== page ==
Re: Social problems and evolution

Russell Maatman (
Sun, 1 Mar 1998 15:03:29 -0600

To those who have been responding in a couple of threads, including George,
Steve, John, and Dave, as well as to the rest of the ASA list:

Concerning racism and evolution: I mentioned that it would have been
helpful in combating racism if Christians, certainly including Christian
scientists, would have united in teaching--everywhere they could find a
place to teach--that all human beings have dignity because they have been
created in God's image; they have not earned dignity because they have
achieved ceretain skill levels, etc. Several have responded stating that
racism preceded in time belief in human evolution. Fair enough. But most of
us have studied the situation enough to know that Darwin held to "levels"
of humankind, and that his modern defenders excuse him for that awful
sentiment because he was a child of his times.

Exactly. Darwin was influenced in his ideas re the descent of man by the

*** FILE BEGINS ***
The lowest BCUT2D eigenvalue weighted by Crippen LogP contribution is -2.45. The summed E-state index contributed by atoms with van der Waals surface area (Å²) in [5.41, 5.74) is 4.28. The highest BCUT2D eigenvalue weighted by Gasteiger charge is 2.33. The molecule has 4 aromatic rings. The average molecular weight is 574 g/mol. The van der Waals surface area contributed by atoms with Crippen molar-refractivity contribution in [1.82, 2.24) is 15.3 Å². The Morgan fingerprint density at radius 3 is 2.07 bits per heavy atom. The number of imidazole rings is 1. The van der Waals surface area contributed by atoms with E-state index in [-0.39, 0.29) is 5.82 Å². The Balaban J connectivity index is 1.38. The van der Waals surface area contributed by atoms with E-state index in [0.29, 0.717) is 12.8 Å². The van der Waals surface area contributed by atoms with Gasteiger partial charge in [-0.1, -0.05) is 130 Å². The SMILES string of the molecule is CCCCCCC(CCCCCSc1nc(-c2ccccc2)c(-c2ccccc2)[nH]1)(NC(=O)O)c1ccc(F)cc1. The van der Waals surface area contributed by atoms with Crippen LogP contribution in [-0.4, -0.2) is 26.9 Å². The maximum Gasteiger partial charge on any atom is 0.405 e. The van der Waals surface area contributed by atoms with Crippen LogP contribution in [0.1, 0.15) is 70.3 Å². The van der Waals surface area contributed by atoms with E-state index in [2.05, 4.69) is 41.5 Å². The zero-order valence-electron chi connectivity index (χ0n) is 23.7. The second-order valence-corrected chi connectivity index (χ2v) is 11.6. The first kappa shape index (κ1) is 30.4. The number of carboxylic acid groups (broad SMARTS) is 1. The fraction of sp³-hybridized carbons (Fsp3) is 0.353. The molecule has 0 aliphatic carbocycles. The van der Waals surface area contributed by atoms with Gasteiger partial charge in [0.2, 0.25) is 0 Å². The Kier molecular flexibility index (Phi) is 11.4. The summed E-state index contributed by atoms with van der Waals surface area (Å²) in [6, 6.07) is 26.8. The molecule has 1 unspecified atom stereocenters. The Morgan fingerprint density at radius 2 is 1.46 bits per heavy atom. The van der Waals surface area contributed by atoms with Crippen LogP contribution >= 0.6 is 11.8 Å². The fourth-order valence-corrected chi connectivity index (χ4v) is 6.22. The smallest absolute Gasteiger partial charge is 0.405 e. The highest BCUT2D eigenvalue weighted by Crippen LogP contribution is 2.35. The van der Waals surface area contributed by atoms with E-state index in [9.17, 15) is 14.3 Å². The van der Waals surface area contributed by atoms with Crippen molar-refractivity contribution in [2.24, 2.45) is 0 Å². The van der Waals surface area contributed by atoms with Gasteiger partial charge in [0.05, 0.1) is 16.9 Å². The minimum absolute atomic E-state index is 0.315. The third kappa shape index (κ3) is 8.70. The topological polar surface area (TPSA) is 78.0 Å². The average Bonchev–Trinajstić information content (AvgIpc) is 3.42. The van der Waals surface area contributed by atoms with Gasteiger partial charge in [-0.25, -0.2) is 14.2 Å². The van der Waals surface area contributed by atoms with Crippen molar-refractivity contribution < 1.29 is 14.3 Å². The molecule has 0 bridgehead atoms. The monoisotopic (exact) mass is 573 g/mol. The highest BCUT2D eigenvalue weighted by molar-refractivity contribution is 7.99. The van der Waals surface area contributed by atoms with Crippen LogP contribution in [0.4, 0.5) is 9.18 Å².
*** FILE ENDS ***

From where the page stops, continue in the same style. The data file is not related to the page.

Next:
racist ideas of his times, especially in England and Scotland. I realize
it's speculative, but I cannot help thinking that he would have had a
tougher time working out his "descent of man" ideas had Christians with one
voice insisted that there are no levels in humankind (and, incidentally,
that women are not inferior to men.) I'm sure that racists are almost
always ignorant of the history of ideas, especially their pet idea. But
don't you just wonder a little bit what things would have been like had
Victorian England not had their class and caste ideas?

What I'm going to say now is a little off to the side. But I want to say a
bit more about my University of Mississippi experience in that late fifties
and early sixties. I think we saw the kind of racism that people usually
identify with American racism--southeastern U.S., post-Civil War racism. I
know, of course, that racism has existed and still exists in many other
parts of the U.S. But there cannot be much doubt that southeastern U.S. has
been--and perhaps still is--the heart of U.S. racism. Well, where did those
southeastern U.S. racists come from? If you would have seen my class lists,
you'd have known. I think that over the years my classes were at least 98%
Anglo-Saxon. Their ancestors had crossed the Appalachians; earlier
ancestors had earlier come from England and Scotland, the very countries
that produced the class-caste climate that Darwin later bought and no doubt
influenced huim in his thinking.

Enough for now!

Russell Maatman
Home: 401 5th Avenue
Sioux Center, IA 51250